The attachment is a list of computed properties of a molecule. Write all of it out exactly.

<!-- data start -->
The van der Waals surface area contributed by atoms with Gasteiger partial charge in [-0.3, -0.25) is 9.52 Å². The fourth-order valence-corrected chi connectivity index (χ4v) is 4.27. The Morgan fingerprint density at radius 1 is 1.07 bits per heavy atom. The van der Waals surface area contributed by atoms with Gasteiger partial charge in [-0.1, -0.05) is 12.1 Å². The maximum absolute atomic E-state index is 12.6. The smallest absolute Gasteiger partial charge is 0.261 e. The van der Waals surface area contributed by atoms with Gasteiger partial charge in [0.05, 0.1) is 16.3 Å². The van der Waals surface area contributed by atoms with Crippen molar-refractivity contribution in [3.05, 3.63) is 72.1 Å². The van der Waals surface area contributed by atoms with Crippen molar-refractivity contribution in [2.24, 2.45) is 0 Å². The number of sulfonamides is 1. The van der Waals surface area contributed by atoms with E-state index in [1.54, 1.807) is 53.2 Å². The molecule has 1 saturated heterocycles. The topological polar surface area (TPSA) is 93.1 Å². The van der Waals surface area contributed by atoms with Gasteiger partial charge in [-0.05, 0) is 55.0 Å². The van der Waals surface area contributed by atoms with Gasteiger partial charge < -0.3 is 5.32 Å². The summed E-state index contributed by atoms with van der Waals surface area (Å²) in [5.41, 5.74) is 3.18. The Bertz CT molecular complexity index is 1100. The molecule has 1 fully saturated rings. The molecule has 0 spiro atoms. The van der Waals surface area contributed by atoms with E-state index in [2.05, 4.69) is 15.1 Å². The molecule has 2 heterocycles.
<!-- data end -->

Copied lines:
The van der Waals surface area contributed by atoms with Gasteiger partial charge in [-0.3, -0.25) is 9.52 Å². The fourth-order valence-corrected chi connectivity index (χ4v) is 4.27. The Morgan fingerprint density at radius 1 is 1.07 bits per heavy atom. The van der Waals surface area contributed by atoms with Gasteiger partial charge in [-0.1, -0.05) is 12.1 Å². The maximum absolute atomic E-state index is 12.6. The smallest absolute Gasteiger partial charge is 0.261 e. The van der Waals surface area contributed by atoms with Gasteiger partial charge in [0.05, 0.1) is 16.3 Å². The van der Waals surface area contributed by atoms with Crippen molar-refractivity contribution in [3.05, 3.63) is 72.1 Å². The van der Waals surface area contributed by atoms with Crippen molar-refractivity contribution in [2.24, 2.45) is 0 Å². The number of sulfonamides is 1. The van der Waals surface area contributed by atoms with E-state index in [1.54, 1.807) is 53.2 Å². The molecule has 1 saturated heterocycles. The topological polar surface area (TPSA) is 93.1 Å². The van der Waals surface area contributed by atoms with Gasteiger partial charge in [-0.05, 0) is 55.0 Å². The van der Waals surface area contributed by atoms with Gasteiger partial charge < -0.3 is 5.32 Å². The summed E-state index contributed by atoms with van der Waals surface area (Å²) in [5.41, 5.74) is 3.18. The Bertz CT molecular complexity index is 1100. The molecule has 1 fully saturated rings. The molecule has 0 spiro atoms. The van der Waals surface area contributed by atoms with E-state index in [2.05, 4.69) is 15.1 Å². The molecule has 2 heterocycles.